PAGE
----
Oxymorons at Play.

The Perfect Oxymoron.

Beyond the classic definition of oxymoron, there may be at least two others in my never finished complete Dictionary of Words as We Phonetically Understand them. Take a look:

(1) Oxymoron. (noun) definitions: (1) any expression in words or placement of objects or combination of both that conveys a contradictory meaning; (2) the dumbest guy at Oxford; (3) anyone who fails to grasp the cleansing power of Oxydol soap after seventy years of its broad commercial exposure to one and all.

That first one was mine, but I can neither take nor offer credit for the rest of these items on the list below because they came to me via e-mail with a lot of beautiful graphics and no acknowledgement of authorship by a living or deceased soul. Some of these figures of speech have been around these parts for a very long time so I suspect that even this list is little more than a collection of “oxy-morons” from all those places on this electronic planet where jokes and whimsy pop up as often and surprisingly as those little life-energy lightning bugs of Pandora in the movie “Avatar”.

Here’s the Sunday Working Day of Rest List of All the Rest:

(2) Is it good if a vacuüm really sucks?

(3) Why is the third hand on the watch called the second-hand?

(4) If a word is misspelled in the dictionary, how would we ever know?

(5) If Webster wrote the first dictionary, where did he find the words?

(6) Why does “slow down” and “slow up” mean the same thing?

(7) Why does “fat chance” and “slim chance” mean the same thing?

(8) Why do “tug” boats push their barges?

(9) Why do we sing “Take Me Out To The Ballgame” when we are already there?

(10) Why are the benches and chairs at the ballpark called “stands” when they are made for sitting?

(11) Why do we say an evening time for something is “after dark” when it is really “after light”?

(12) Doesn’t “expect the unexpected” make the unexpected expected?

(13) Why are a “wise man” and a “wise guy” perceived as opposites?

(14) Why do “overlook” and “oversee” mean opposite applications of attention?

(15) Why is “phonics” not spelled the way it sounds?

(16) If work is so good for you, why do they have to pay you to do it?

(17) If all the world’s a stage, where is the audience sitting?

(18) If love is blind, why is lingerie so popular?

(19) If you are cross-eyed, but you also have dyslexia, can you read all right?

(20) Why is a “bra” singular and “panties” plural?

(21) Why do we press harder on the buttons of a remote control when we know the batteries are dying or dead?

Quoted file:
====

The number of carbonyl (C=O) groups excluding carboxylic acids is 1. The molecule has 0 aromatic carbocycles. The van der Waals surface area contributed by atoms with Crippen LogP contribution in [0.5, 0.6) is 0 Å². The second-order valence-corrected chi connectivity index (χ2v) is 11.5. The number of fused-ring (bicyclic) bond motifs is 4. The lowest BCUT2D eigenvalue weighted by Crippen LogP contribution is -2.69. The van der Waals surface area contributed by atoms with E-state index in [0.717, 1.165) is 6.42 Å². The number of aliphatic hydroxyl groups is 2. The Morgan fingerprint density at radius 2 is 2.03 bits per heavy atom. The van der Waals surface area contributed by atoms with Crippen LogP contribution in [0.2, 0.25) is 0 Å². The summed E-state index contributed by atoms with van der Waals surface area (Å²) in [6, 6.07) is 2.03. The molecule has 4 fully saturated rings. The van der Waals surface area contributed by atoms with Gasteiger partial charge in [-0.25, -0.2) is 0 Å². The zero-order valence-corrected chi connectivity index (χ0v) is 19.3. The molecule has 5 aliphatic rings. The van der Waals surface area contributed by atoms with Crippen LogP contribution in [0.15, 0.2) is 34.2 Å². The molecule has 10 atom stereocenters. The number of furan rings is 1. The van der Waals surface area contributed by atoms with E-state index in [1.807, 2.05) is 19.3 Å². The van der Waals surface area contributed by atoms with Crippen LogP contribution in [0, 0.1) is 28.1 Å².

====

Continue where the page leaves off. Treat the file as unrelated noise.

(22) Why do we put suits in garment bags and garments in a suitcase?

(23) How come “abbreviated” is such a long word?

(24) Why do we wash bath towels? Aren’t we clean when we use them?

(25) Why doesn’t glue stick to the inside of the bottle?

(26) Why do we drive on a parkway, but we park on a driveway? I don’t know. The first person I ever heard who raised this question was Larry Andersen, a former Houston Astros relief pitcher that the club traded to the Boston Red Sox in 1990 for an untested rookie named Jeff Bagwell. Forget the play of “oxymoronic” thought for a minute. In the trading of hot prospect Bagwell for Andersen, even though they did it for one of the ancient best reasons in baseball trading lore, a pennant was on the line, the pennant-failing Red Sox turned out to be the real morons in this long ago deal. There was nothing “oxi” about it, as things turned out.

Bonus Question on Oxymorons: Assuming this could have happened during their shared lifetimes on Planet Earth, would the following event qualify as a legitimate  oxymoron – or would it simply be the unsurprising fulfillment of our long-held suspicions?

Bonus Question Event: Little Stevie Wonder, Ray Charles, George Shearing, and singer Al Hibbler all show up at Fenway Park to umpire a game between the Red Sox and the Yankees.

Have a restful Sunday, everybody, and, as I suggested earlier, don’t work too hard.


3 Responses to “Oxymorons at Play.”

  1. neal brown Says:

    Interesting piece to say the least!!

  2. Ken Dupuy Says:

    Always happy to read such humorous material.

  3. bbprof Says:

    A Very clever column. Alas our language constantly befuddles and endlessly entertains us. I wonder how many of the above oxymorons are in the current version of our so-called health care reform bill? And is it not an oxymoron to call it a “reform” bill when it does nothing to really reform the system.. like tort reform for example?

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